Reciprocity for Foreign Attorneys

The new rule allows attorneys from countries with prior agreements with the U.S. to represent clients from those countries. Currently, the only country to which this applies is Canada, where Canadian trademark attorneys may represent Canadian companies in a narrow capacity, but their clients must appoint a U.S.-licensed attorney as the “attorney of record.” The USPTO will only correspond with the U.S. attorney.

Find a US Trademark Attorney You Can Trust

This new policy will likely open the door for enterprising attorneys with very little knowledge or experience with trademark registrations, and the USPTO response to such individuals will be harsh. Ultra-low-cost filings are often riddled with errors, as the filers rarely are spending the time and attention necessary for success. By hiring an experienced US trademark attorney, you can help avoid further delays and register strong, long-lasting trademarks with the United States Patent and Trademark Office.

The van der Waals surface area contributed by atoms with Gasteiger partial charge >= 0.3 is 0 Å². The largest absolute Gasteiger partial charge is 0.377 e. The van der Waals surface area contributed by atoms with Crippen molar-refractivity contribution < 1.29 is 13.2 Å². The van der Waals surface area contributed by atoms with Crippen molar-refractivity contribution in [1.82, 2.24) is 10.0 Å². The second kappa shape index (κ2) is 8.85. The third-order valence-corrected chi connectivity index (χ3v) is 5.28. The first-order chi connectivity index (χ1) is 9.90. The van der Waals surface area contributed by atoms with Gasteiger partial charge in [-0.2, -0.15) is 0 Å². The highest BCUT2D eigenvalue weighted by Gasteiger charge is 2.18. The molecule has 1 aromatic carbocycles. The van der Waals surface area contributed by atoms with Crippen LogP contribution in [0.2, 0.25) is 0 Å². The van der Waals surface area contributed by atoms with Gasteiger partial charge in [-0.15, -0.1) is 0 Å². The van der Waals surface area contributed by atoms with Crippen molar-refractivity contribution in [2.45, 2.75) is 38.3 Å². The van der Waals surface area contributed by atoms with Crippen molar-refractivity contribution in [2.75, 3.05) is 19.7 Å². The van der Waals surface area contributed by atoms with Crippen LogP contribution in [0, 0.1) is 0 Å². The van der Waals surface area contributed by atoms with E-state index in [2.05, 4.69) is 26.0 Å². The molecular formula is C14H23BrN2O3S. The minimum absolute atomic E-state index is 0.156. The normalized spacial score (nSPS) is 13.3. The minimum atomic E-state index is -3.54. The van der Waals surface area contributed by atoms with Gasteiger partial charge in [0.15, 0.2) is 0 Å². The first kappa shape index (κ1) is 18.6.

Eric Perrott, Esq.

Eric Perrott, Esq. is a trademark and copyright attorney committed to providing high-quality legal services for any sized budget. Eric’s ability to counsel clients through any stage of trademark and copyright development and protection allows him to provide his clients with personalized advice and unique analysis. Eric can be reached directly at: The contents of this blog are for informational purposes only and may not be relied on as legal advice.